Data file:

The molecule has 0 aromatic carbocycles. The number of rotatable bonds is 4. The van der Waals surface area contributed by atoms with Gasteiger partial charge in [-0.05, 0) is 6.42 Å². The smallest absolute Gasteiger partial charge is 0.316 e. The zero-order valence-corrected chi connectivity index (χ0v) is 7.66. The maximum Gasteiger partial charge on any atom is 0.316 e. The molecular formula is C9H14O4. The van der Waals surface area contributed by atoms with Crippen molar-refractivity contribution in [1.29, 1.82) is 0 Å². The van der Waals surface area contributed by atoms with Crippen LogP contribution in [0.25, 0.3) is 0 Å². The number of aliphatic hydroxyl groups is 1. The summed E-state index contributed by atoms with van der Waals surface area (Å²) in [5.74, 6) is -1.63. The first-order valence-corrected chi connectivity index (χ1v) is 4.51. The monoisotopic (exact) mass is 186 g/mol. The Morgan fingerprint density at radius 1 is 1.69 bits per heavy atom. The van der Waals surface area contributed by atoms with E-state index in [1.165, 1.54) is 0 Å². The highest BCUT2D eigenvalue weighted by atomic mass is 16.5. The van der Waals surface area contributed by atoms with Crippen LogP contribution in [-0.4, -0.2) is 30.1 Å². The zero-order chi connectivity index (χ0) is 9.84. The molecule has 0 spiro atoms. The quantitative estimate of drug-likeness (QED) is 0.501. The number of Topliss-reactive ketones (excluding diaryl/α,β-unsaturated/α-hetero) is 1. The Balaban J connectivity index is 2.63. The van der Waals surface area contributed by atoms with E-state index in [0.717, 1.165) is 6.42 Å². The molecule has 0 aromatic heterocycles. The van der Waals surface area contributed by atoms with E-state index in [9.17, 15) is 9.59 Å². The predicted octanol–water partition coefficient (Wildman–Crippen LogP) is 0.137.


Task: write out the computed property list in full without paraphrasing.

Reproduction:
The molecule has 0 aromatic carbocycles. The number of rotatable bonds is 4. The van der Waals surface area contributed by atoms with Gasteiger partial charge in [-0.05, 0) is 6.42 Å². The smallest absolute Gasteiger partial charge is 0.316 e. The zero-order valence-corrected chi connectivity index (χ0v) is 7.66. The maximum Gasteiger partial charge on any atom is 0.316 e. The molecular formula is C9H14O4. The van der Waals surface area contributed by atoms with Crippen molar-refractivity contribution in [1.29, 1.82) is 0 Å². The van der Waals surface area contributed by atoms with Crippen LogP contribution in [0.25, 0.3) is 0 Å². The number of aliphatic hydroxyl groups is 1. The summed E-state index contributed by atoms with van der Waals surface area (Å²) in [5.74, 6) is -1.63. The first-order valence-corrected chi connectivity index (χ1v) is 4.51. The monoisotopic (exact) mass is 186 g/mol. The Morgan fingerprint density at radius 1 is 1.69 bits per heavy atom. The van der Waals surface area contributed by atoms with E-state index in [1.165, 1.54) is 0 Å². The highest BCUT2D eigenvalue weighted by atomic mass is 16.5. The van der Waals surface area contributed by atoms with Crippen LogP contribution in [-0.4, -0.2) is 30.1 Å². The zero-order chi connectivity index (χ0) is 9.84. The molecule has 0 spiro atoms. The quantitative estimate of drug-likeness (QED) is 0.501. The number of Topliss-reactive ketones (excluding diaryl/α,β-unsaturated/α-hetero) is 1. The Balaban J connectivity index is 2.63. The van der Waals surface area contributed by atoms with E-state index in [0.717, 1.165) is 6.42 Å². The molecule has 0 aromatic heterocycles. The van der Waals surface area contributed by atoms with E-state index in [9.17, 15) is 9.59 Å². The predicted octanol–water partition coefficient (Wildman–Crippen LogP) is 0.137.